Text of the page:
SIGN IN to access Harper’s Magazine
1. Sign in to Customer Care using your account number or postal address.
2. Select Email/Password Information.
3. Enter your new information and click on Save My Changes.
Subscribers can find additional help here. Not a subscriber? Subscribe today!
The mounting disclosures surrounding Blackwater and its extralegal relationships with the Central Intelligence Agency and the Joint Special Operations Command demonstrate ably the privileged role of private security contractors in the Bush era. This $100 billion dollar industry expanded dramatically in the last decade, largely as a result of the privatization of important aspects of U.S. national security. The heavy involvement of Blackwater in highly classified operations may explain why the Bush Administration was determined to immunize them and other security contractors from legal accountability: they “knew too much,” and a prosecution might lead to disclosure of operations the Bush team preferred to keep secret.
One of the emerging agenda items for the global community is the “responsibility to protect.” It posits that a government has a duty to its citizens, to protect them from acts of violence and terrorism, for instance, or to cope with destructive acts of nature such as hurricanes or a tsunami. If a government fails in this duty to protect its citizens, then the international community may have some collective obligation to step in to mitigate the worst abuses and help the civilian population. Private security contractors have long envisioned a growth industry for themselves in international peacekeeping and humanitarian intervention, so they have an investment in the expansion of “responsibility to protect” norms. But can this be reconciled with the doctrine of immunity for contractors in military operations that is part of the legacy of the Bush years?
I addressed this question in remarks made to an international gathering of law of war experts at the University of Turin in Italy on Thursday. My remarks can be examined here.
More from Scott Horton:
Conversation — August 5, 2016, 12:08 pm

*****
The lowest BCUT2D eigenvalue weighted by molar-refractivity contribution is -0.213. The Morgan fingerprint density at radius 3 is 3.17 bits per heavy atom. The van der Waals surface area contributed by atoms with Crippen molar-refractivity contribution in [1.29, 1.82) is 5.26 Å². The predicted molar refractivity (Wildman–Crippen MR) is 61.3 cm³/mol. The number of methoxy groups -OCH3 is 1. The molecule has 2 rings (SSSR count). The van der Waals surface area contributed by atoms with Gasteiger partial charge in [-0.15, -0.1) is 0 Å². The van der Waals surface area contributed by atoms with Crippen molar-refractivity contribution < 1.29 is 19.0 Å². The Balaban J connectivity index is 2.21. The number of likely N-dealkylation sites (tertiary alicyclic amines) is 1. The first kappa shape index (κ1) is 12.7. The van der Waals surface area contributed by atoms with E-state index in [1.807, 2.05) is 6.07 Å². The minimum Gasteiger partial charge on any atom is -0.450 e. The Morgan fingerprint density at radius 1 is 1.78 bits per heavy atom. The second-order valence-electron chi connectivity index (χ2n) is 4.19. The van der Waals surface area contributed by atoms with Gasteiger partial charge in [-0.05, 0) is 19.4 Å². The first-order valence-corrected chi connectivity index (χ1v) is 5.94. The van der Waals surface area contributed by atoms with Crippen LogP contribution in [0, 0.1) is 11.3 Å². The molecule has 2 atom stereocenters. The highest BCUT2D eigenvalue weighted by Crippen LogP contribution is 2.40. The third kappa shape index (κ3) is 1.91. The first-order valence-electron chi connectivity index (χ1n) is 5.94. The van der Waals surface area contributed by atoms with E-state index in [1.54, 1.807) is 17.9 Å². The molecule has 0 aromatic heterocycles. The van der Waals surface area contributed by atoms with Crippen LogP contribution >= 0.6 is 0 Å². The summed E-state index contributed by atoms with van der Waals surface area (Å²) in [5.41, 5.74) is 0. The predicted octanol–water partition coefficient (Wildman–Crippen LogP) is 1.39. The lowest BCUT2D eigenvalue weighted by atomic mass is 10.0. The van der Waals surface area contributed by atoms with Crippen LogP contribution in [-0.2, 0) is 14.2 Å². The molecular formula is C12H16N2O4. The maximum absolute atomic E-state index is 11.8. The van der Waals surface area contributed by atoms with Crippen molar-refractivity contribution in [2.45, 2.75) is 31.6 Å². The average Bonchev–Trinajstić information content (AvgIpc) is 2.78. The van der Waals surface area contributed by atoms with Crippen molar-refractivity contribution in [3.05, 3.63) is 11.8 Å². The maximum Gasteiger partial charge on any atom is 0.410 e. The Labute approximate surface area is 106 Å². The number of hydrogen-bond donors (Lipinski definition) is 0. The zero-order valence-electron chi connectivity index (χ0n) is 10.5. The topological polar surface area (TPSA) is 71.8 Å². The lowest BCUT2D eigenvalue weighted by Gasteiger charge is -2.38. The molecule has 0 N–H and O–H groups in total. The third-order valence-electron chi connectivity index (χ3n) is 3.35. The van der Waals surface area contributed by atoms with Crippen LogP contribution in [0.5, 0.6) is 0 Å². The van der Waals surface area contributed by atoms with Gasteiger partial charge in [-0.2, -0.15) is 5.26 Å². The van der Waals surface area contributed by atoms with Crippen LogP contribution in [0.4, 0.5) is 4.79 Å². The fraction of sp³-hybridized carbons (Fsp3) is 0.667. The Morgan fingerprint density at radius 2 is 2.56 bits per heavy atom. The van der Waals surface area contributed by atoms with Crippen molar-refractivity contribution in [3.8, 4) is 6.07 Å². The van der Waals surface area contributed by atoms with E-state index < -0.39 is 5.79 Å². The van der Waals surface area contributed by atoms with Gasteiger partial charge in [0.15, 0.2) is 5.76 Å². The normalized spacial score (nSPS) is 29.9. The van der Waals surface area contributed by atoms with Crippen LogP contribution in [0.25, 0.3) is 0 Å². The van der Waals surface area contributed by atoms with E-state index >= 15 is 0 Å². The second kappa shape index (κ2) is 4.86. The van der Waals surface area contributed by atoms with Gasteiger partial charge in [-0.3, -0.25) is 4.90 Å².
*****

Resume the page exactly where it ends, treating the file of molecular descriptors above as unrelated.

Sidney Blumenthal on the origins of the Republican Party, the fallout from Clinton’s emails, and his new biography of Abraham Lincoln
Conversation — March 30, 2016, 3:44 pm
Joseph Hickman discusses his new book, The Burn Pits, which tells the story of thousands of U.S. soldiers who, after returning from Iraq and Afghanistan, have developed rare cancers and respiratory diseases.
Flor Arely Sánchez had been in bed with a fever and pains throughout her body for three days when a July thunderstorm broke over the mountainside. She got nervous when bolts of light flashed in the sky. Lightning strikes the San Julián region of western El Salvador several times a year, and her neighbors fear storms more than they fear the march of diseases — first dengue, then chikungunya, now Zika. Flor worried about a lot of things, since she was pregnant.
Late in the afternoon, when the pains had somewhat eased, Flor thought she might go to a dammed-up bit of the river near her house to bathe. She is thirty-five and has lived in the same place all her life, where wrinkled hills are planted with corn, beans, and fruit trees. She took a towel and soap and walked out into the rain. Halfway to the river, the pains returned and overcame her. The next thing Flor remembers, she was in a room she didn’t recognize, unable to move. As she soon discovered, she was in a hospital, her ankle cuffed to the bed, and she was being investigated for abortion.
Average amount of time a child spends in Santa Claus’s lap at Macy’s (in seconds):
Beer does not cause beer bellies.
Following the arrest of at least 10 clowns in Kentucky and Alabama, Tennesseans were warned that clowns could be “predators” and Pennsylvanians were advised not to interact with what one police chief described as “knuckleheads with clown-like clothes on.”
Subscribe to the Weekly Review newsletter. Don’t worry, we won’t sell your email address!
“Matt was happy enough to sustain himself on the detritus of a world he saw as careening toward self-destruction, and equally happy to scam a government he despised. 'I’m glad everyone’s so wasteful,' he told me. 'It supports my lifestyle.'”